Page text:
Toward large scale modeling of carbon nanotube systems with the mesoscopic distinct element method

I. Ostanin, P. Zhilyaev, V. Petrov, T. Dumitrica, S. Eibl, U. Ruede, V. Kuzkin
Received: 30 March 2018; Revised: 04 April 2018; Accepted: 05 April 2018
This paper is written in Russian
Citation: I. Ostanin, P. Zhilyaev, V. Petrov, T. Dumitrica, S. Eibl, U. Ruede, V. Kuzkin. Toward large scale modeling of carbon nanotube systems with the mesoscopic distinct element method. Letters on Materials, 2018, 8(3) 240-245
BibTex   DOI: 10.22226/2410-3535-2018-3-240-245

Abstract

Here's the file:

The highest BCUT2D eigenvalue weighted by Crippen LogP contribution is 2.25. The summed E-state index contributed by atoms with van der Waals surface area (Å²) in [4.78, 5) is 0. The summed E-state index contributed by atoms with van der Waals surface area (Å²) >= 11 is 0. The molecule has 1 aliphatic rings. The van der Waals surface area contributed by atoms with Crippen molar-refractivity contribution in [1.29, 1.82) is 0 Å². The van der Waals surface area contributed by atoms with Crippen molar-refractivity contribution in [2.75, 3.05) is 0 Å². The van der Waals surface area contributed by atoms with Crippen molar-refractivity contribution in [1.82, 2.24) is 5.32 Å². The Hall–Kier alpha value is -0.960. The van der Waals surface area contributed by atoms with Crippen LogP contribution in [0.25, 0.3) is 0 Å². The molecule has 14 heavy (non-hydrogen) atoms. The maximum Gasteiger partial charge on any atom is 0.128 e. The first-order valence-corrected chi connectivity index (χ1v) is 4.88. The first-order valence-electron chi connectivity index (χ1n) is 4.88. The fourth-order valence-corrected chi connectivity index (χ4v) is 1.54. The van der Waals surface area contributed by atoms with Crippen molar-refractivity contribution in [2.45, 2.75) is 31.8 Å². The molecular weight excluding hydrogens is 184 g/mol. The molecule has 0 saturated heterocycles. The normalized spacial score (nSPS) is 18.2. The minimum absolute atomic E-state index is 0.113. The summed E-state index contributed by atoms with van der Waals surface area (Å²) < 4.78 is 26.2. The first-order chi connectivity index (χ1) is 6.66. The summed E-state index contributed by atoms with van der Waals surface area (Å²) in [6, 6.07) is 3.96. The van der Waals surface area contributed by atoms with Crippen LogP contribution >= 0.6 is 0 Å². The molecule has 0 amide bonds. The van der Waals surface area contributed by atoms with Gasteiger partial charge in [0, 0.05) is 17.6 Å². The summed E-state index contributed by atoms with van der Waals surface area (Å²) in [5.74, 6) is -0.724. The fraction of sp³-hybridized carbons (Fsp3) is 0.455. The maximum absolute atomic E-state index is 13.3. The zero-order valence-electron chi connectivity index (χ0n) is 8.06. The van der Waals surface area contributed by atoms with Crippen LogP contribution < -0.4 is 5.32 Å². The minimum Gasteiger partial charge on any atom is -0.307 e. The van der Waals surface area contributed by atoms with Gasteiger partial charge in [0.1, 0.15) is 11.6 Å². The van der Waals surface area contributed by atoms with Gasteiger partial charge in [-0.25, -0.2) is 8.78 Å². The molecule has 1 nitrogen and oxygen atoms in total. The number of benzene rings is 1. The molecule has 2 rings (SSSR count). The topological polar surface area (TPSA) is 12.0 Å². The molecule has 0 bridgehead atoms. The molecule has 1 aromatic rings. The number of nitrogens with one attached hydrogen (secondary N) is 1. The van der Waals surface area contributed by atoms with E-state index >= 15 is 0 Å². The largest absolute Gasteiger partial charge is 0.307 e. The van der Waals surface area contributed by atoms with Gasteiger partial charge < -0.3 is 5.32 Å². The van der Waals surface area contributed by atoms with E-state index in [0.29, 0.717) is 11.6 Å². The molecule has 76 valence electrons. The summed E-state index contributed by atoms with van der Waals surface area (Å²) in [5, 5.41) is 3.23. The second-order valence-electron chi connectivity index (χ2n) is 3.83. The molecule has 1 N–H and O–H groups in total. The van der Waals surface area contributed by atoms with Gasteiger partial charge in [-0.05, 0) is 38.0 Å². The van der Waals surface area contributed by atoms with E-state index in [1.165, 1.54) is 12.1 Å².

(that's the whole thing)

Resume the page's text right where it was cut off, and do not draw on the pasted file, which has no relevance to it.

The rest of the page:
A mesoscopic distinct element method enables large-scale modeling of carbon nanotube networks. Massively parallel dynamics engine allows studying self-assembly and mechanics of micrometer-size specimens.We introduce a new scalable and efficient implementation of the mesoscopic distinct element method for massively parallel numerical simulations of carbon nanotube systems. Carbon nanotubes are represented as chains of rigid bodies, linked by elastic bonds and dispersive van der Waals (vdW) forces. The Enhanced Vector Model formalism is employed here to capture the elastic deformation of nanotubes. Dispersive interactions between the neighboring nanotubes are described with the coarse-grained vdW potential. Time integration is performed using a velocity Verlet integration scheme with tunable damping in order to describe the energy dissipation to the implicit degrees of freedom. Due to the scalable Message Passing Interface (MPI) parallelization, enabled by rigid particle dynamics module (PE) of the waLBerla multiphysics framework, our method is capable of modeling large assemblies of carbon nanotubes. This advance enables us to move closer to the length and time scales required to extract representative mechanics of carbon nanotube materials. The promising scalability of the new implementation is probed in two examples of self-assembly of ultra-thin carbon nanotube films and carbon nanotube buckypapers, where formation of hierarchical networks of carbon nanotube bundles, storing both elastic and vdW adhesion energy is being observed. The relaxation of one cubic micrometer of buckypaper illustrates the code scalability.

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